When to watch, where to look

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Meteor lovers, your annual mid-November bonus is on the way.

The peak of the Leonid meteor shower will streak across the sky on the night of November 17-18, 2023. The annual spectacle occurs when Earth passes through the debris field left by the planet. Comet 55P/Tempel-Tuttle.

This year, under a dark sky after moonset, you may see 10 to 15 meteors per hour. EarthSky He said.

The leonides appear to be coming from the constellation Leo the Lion (hence its name) in the east, but they should be visible all the way across the sky.

When is the Leonid meteor shower?

This year, Leonids have been active since November 3 and will remain active until December 2.

But to see the peak of the showers, “watch late on the night of November 17 until dawn on November 18.” Deborah Baird of EarthSky He said. “The morning of November 17 may also be useful.”

What is the Leonid meteor shower?

Meteors are actually small, pea-sized pieces of dust, debris, and sand that break up from Comet Tempel-Tuttle as it oscillates near Earth. (Earth’s orbit takes it directly across the debris path.) Dust and debris ignite when they strike our atmosphere.

“When comets orbit the sun, they leave behind dust in their orbits,” he said. Theodore Carrettapostdoctoral researcher at Lowell Observatory (Flagstaff, Arizona).

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“Meteor showers occur when the Earth crosses one of the cometary dust trails and the dust burns up in our atmosphere. How much dust is in the trail, at what angle the Earth crosses it and at what time of year it happens are all factors that affect where we should look, and when to look.” , and whether or not the meteor shower is truly amazing.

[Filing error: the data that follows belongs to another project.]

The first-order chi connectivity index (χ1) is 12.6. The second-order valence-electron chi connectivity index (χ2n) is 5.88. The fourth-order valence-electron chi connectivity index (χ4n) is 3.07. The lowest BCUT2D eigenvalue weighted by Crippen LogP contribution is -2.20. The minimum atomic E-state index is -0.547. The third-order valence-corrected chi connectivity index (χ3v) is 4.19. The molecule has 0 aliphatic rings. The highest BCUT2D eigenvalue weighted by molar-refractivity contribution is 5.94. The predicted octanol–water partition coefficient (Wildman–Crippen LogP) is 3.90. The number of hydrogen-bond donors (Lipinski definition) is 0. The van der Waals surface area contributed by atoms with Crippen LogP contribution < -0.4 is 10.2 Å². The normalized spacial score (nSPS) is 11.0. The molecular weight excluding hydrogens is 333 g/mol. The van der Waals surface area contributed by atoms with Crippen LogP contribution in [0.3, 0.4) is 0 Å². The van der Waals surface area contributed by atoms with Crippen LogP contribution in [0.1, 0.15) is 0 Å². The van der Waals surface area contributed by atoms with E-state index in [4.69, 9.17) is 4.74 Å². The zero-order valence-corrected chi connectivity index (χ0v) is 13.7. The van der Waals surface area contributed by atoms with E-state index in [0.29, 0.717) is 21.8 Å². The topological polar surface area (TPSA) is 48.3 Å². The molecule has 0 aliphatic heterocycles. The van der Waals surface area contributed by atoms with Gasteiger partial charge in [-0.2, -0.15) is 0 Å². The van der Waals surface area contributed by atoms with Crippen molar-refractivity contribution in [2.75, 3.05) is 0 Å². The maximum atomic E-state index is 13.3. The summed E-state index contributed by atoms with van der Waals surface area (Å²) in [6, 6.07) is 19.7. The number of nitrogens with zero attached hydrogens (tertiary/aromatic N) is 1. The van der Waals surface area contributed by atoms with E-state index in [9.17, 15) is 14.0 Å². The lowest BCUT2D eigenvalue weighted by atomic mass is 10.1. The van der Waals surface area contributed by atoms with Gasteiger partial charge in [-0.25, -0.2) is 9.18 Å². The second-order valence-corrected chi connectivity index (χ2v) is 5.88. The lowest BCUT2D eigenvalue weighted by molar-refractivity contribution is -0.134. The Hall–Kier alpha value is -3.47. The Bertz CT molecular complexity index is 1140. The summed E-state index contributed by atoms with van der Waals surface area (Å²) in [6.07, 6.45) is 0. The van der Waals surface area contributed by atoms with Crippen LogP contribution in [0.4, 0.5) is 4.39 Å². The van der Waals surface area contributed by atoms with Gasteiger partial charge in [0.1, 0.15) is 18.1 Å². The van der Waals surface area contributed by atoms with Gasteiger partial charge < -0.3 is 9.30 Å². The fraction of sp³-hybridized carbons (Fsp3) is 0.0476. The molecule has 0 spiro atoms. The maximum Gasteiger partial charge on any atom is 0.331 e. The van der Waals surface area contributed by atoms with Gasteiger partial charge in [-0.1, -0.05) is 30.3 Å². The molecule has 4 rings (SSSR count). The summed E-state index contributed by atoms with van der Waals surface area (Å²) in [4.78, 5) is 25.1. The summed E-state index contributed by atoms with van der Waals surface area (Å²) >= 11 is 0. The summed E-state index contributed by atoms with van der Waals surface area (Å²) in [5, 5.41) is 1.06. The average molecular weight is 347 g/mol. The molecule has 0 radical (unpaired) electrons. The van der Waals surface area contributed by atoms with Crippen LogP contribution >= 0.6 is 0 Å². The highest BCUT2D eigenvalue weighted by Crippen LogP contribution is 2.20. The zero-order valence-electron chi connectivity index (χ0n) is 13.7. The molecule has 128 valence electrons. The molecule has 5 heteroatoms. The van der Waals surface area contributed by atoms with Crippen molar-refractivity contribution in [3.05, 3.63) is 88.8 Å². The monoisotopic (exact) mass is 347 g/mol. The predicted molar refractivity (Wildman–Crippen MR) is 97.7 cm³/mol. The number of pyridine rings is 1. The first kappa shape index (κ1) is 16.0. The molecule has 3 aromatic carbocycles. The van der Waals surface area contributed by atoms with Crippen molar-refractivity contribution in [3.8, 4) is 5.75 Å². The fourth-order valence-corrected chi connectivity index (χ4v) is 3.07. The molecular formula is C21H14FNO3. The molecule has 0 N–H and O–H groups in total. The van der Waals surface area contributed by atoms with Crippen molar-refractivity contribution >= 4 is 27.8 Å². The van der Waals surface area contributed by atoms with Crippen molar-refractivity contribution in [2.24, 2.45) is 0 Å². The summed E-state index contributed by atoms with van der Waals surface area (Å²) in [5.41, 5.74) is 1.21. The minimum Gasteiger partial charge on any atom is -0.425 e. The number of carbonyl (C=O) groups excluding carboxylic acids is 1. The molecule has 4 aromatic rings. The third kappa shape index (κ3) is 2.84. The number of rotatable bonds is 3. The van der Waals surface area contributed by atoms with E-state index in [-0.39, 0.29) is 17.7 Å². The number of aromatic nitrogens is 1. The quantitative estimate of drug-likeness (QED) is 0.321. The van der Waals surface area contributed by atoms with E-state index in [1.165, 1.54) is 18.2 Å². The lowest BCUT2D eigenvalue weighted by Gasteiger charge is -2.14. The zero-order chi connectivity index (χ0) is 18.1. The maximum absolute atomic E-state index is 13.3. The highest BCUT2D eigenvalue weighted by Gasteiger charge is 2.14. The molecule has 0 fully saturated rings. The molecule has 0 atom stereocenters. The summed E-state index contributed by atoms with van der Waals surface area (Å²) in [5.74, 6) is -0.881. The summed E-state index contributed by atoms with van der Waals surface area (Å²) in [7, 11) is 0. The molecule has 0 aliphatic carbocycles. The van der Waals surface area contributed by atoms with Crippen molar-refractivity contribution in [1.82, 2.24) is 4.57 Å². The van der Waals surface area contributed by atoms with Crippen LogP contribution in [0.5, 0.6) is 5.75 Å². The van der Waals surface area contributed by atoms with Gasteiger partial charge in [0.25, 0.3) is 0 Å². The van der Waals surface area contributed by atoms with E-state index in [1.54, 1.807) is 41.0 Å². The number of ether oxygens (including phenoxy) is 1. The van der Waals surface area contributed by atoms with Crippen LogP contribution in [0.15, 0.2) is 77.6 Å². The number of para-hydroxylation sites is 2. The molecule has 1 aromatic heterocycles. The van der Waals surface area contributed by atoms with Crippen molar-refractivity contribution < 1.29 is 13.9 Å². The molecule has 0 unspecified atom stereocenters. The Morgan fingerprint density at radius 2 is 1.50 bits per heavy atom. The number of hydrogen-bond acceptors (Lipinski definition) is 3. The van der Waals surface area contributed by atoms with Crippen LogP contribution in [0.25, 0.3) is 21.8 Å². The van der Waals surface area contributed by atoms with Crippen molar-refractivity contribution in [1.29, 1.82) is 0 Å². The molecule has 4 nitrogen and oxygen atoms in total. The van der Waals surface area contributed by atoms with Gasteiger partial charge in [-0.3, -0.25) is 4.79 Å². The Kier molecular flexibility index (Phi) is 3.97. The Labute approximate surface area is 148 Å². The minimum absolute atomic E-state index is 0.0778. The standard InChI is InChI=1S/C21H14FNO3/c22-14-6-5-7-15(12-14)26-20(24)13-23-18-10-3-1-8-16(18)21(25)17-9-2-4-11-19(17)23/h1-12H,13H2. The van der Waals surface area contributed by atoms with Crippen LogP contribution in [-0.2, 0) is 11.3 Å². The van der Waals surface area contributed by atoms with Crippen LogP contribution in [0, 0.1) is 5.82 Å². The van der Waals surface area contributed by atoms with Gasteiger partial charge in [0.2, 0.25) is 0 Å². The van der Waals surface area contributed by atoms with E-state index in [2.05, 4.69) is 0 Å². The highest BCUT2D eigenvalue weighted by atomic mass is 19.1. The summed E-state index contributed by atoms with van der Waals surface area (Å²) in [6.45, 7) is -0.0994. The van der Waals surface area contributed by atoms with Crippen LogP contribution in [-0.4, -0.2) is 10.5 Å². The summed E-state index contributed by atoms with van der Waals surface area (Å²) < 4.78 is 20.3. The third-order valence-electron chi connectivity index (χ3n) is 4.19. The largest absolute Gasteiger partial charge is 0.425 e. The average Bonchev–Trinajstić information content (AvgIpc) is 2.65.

Where to see Leonids?

“People should look eastward from a dark sky location. Think national forests, state parks and other places away from major cities,” Caretta said.

“If you’re trying to see meteorites with the naked eye, you have to give your eyes time to adjust. Some meteorites can be faint, so plus find a dark place to stare at night,” he said. From the sky, you should also give yourself 20 to 30 minutes to allow your eyes to get used to the low-light conditions.

Fortunately for sky watchers, leonides are often bright meteors with a high percentage of persistent trains, according to American Meteor Society.

Leonids produced meteorite “storms.”

Some of the greatest meteor showers ever seen were leonides. Some years, it was a complete meteorite “storm.” The Leonid meteor storm of 1833 included rates as high as 100,000 meteors per hour. EarthSky He said.

Recently, “the rates have been as high as thousands of meteors at a time minute “During a 15-minute period on the morning of November 17, 1966. That night, the Leonid meteors fell, briefly like rain,” Byrd said.

When is the next meteor shower?

There will be other meteor showers in 2023:

  • Gemini: November 19-December. December 24, and peaks from December 13 to 14.
  • Ursides: December 13-24, and the peak December 21-22.
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